Banning samurai swords
LONDON (Reuters) - The government said Wednesday it would ban the sale of samurai swords because the weapons had been used in a number of serious, high-profile attacks.
The Home Office said the swords would be added to the Offensive Weapons Order from April next year, meaning they could not be imported, sold or hired.
However collectors of genuine Japanese swords and those used by martial arts enthusiasts would be exempt from the ban.
"In the wrong hands, samurai swords are dangerous weapons," Home Office Minister Vernon Coaker said.
"We recognize it is the cheap, easily available samurai swords which are being used in crime and not the genuine more expensive samurai swords which are of interest to collectors and martial arts enthusiasts."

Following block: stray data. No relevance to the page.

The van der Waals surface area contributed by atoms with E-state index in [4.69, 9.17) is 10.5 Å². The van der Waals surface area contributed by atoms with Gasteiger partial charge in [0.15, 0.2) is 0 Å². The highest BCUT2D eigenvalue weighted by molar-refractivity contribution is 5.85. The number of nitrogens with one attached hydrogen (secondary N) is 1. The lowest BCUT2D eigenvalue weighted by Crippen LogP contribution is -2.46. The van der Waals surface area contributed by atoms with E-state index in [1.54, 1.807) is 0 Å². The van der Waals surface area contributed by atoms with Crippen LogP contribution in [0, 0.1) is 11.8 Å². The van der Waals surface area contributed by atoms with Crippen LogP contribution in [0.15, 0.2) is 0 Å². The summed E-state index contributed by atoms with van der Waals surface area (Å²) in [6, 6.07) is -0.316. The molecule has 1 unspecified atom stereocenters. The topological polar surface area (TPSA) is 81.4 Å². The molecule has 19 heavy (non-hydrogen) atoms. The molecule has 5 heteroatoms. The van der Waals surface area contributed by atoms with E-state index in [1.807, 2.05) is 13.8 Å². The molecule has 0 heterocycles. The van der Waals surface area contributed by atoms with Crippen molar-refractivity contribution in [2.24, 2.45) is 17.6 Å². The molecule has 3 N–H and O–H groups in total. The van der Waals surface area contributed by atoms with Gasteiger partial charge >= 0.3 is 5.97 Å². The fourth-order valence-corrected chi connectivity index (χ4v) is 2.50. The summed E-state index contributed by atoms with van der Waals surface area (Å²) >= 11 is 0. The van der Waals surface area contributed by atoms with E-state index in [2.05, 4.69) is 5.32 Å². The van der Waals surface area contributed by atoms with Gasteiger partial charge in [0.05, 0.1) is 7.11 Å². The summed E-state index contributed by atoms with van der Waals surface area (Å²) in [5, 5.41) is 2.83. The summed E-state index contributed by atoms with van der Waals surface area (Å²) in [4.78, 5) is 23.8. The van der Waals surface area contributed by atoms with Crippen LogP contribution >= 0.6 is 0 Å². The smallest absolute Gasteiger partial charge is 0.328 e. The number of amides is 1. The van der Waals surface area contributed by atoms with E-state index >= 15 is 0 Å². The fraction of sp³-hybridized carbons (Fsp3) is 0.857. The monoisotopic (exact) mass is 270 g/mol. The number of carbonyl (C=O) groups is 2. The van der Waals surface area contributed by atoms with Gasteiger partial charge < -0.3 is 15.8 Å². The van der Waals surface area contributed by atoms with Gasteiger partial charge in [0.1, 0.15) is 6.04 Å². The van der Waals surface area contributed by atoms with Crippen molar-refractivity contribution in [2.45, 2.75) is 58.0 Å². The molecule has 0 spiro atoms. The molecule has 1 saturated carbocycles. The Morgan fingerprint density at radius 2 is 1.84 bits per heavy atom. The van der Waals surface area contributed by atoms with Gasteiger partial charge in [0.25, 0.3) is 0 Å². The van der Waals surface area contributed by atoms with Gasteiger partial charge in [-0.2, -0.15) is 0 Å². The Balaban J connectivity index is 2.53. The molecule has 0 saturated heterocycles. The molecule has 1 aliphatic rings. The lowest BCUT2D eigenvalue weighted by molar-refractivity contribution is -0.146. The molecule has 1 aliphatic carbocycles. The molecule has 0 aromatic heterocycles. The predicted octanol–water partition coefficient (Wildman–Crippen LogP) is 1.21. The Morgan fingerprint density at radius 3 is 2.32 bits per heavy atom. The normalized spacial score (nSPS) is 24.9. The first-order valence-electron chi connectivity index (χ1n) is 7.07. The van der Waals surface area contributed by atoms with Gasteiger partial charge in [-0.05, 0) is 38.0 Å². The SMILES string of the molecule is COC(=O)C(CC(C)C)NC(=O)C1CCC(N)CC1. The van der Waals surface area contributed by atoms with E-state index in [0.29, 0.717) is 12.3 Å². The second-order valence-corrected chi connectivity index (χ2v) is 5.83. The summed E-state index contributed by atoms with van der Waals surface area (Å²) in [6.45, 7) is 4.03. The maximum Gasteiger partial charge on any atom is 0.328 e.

The Association of Chief Police Officers said the swords were not a common weapon but they had been used in a number of significant incidents.
In 2000, Robert Ashman murdered a Liberal Democrat councilor at the offices of Cheltenham MP Nigel Jones, who was also seriously hurt in the attack.
A year earlier, Eden Strang seriously wounded 11 people when he went on the rampage with a samurai sword at a Roman Catholic Church near his home in Thornton Heath, south London.
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